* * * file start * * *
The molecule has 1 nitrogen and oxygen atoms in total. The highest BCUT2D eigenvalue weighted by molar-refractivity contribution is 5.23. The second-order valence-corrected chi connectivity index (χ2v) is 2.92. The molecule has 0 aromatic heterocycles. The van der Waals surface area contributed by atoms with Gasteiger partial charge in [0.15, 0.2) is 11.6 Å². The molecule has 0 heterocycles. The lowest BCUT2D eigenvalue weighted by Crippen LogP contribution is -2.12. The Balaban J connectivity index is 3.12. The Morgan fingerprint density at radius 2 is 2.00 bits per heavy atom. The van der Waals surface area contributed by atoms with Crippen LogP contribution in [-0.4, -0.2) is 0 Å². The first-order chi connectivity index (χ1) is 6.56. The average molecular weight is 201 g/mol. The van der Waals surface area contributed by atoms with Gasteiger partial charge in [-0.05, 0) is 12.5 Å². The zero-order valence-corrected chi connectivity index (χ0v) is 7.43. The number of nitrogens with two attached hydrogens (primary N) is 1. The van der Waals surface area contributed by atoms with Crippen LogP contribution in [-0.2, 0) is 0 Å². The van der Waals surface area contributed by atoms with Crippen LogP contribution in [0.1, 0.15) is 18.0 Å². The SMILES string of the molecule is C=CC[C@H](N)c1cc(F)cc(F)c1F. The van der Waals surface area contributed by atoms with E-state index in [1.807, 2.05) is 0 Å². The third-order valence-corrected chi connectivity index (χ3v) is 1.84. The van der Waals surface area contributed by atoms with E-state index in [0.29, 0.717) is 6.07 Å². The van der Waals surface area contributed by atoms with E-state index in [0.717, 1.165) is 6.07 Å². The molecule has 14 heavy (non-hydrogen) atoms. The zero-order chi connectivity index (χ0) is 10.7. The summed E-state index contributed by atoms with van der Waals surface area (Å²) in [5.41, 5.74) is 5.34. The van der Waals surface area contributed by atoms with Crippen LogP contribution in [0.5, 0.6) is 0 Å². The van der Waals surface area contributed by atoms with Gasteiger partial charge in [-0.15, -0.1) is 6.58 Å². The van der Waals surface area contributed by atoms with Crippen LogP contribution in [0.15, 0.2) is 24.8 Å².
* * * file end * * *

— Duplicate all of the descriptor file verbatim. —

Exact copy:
The molecule has 1 nitrogen and oxygen atoms in total. The highest BCUT2D eigenvalue weighted by molar-refractivity contribution is 5.23. The second-order valence-corrected chi connectivity index (χ2v) is 2.92. The molecule has 0 aromatic heterocycles. The van der Waals surface area contributed by atoms with Gasteiger partial charge in [0.15, 0.2) is 11.6 Å². The molecule has 0 heterocycles. The lowest BCUT2D eigenvalue weighted by Crippen LogP contribution is -2.12. The Balaban J connectivity index is 3.12. The Morgan fingerprint density at radius 2 is 2.00 bits per heavy atom. The van der Waals surface area contributed by atoms with Crippen LogP contribution in [-0.4, -0.2) is 0 Å². The first-order chi connectivity index (χ1) is 6.56. The average molecular weight is 201 g/mol. The van der Waals surface area contributed by atoms with Gasteiger partial charge in [-0.05, 0) is 12.5 Å². The zero-order valence-corrected chi connectivity index (χ0v) is 7.43. The number of nitrogens with two attached hydrogens (primary N) is 1. The van der Waals surface area contributed by atoms with Crippen LogP contribution in [-0.2, 0) is 0 Å². The van der Waals surface area contributed by atoms with Crippen LogP contribution in [0.1, 0.15) is 18.0 Å². The SMILES string of the molecule is C=CC[C@H](N)c1cc(F)cc(F)c1F. The van der Waals surface area contributed by atoms with E-state index in [1.807, 2.05) is 0 Å². The third-order valence-corrected chi connectivity index (χ3v) is 1.84. The van der Waals surface area contributed by atoms with E-state index in [0.29, 0.717) is 6.07 Å². The van der Waals surface area contributed by atoms with E-state index in [0.717, 1.165) is 6.07 Å². The molecule has 14 heavy (non-hydrogen) atoms. The zero-order chi connectivity index (χ0) is 10.7. The summed E-state index contributed by atoms with van der Waals surface area (Å²) in [5.41, 5.74) is 5.34. The van der Waals surface area contributed by atoms with Crippen LogP contribution in [0.5, 0.6) is 0 Å². The van der Waals surface area contributed by atoms with Gasteiger partial charge in [-0.15, -0.1) is 6.58 Å². The van der Waals surface area contributed by atoms with Crippen LogP contribution in [0.15, 0.2) is 24.8 Å².